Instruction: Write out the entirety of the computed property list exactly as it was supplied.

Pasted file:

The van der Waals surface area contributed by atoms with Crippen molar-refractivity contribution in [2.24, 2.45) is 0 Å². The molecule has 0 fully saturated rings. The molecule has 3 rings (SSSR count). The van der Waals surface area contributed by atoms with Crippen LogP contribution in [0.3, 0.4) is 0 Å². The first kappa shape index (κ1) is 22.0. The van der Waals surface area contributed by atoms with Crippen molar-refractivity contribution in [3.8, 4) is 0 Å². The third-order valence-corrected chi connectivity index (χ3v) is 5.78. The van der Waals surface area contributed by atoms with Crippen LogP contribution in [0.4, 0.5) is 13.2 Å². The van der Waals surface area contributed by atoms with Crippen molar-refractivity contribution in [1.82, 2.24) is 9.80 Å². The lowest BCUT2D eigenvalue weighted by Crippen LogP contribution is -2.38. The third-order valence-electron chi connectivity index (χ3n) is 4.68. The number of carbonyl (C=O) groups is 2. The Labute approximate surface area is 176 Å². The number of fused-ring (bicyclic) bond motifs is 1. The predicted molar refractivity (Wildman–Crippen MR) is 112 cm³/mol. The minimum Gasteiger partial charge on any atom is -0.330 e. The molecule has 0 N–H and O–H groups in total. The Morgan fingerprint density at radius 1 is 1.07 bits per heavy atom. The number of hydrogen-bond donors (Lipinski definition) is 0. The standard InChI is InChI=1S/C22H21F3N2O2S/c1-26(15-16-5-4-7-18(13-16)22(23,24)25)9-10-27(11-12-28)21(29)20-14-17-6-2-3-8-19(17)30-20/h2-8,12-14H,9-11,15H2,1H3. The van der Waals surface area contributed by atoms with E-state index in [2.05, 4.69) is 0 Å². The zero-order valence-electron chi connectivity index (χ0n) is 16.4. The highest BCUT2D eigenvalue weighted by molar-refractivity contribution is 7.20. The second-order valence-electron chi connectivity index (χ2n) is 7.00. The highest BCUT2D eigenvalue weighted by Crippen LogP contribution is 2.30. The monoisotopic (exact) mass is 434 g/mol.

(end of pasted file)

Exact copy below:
The van der Waals surface area contributed by atoms with Crippen molar-refractivity contribution in [2.24, 2.45) is 0 Å². The molecule has 0 fully saturated rings. The molecule has 3 rings (SSSR count). The van der Waals surface area contributed by atoms with Crippen LogP contribution in [0.3, 0.4) is 0 Å². The first kappa shape index (κ1) is 22.0. The van der Waals surface area contributed by atoms with Crippen molar-refractivity contribution in [3.8, 4) is 0 Å². The third-order valence-corrected chi connectivity index (χ3v) is 5.78. The van der Waals surface area contributed by atoms with Crippen LogP contribution in [0.4, 0.5) is 13.2 Å². The van der Waals surface area contributed by atoms with Crippen molar-refractivity contribution in [1.82, 2.24) is 9.80 Å². The lowest BCUT2D eigenvalue weighted by Crippen LogP contribution is -2.38. The third-order valence-electron chi connectivity index (χ3n) is 4.68. The number of carbonyl (C=O) groups is 2. The Labute approximate surface area is 176 Å². The number of fused-ring (bicyclic) bond motifs is 1. The predicted molar refractivity (Wildman–Crippen MR) is 112 cm³/mol. The minimum Gasteiger partial charge on any atom is -0.330 e. The molecule has 0 N–H and O–H groups in total. The Morgan fingerprint density at radius 1 is 1.07 bits per heavy atom. The number of hydrogen-bond donors (Lipinski definition) is 0. The standard InChI is InChI=1S/C22H21F3N2O2S/c1-26(15-16-5-4-7-18(13-16)22(23,24)25)9-10-27(11-12-28)21(29)20-14-17-6-2-3-8-19(17)30-20/h2-8,12-14H,9-11,15H2,1H3. The van der Waals surface area contributed by atoms with E-state index in [2.05, 4.69) is 0 Å². The zero-order valence-electron chi connectivity index (χ0n) is 16.4. The highest BCUT2D eigenvalue weighted by molar-refractivity contribution is 7.20. The second-order valence-electron chi connectivity index (χ2n) is 7.00. The highest BCUT2D eigenvalue weighted by Crippen LogP contribution is 2.30. The monoisotopic (exact) mass is 434 g/mol.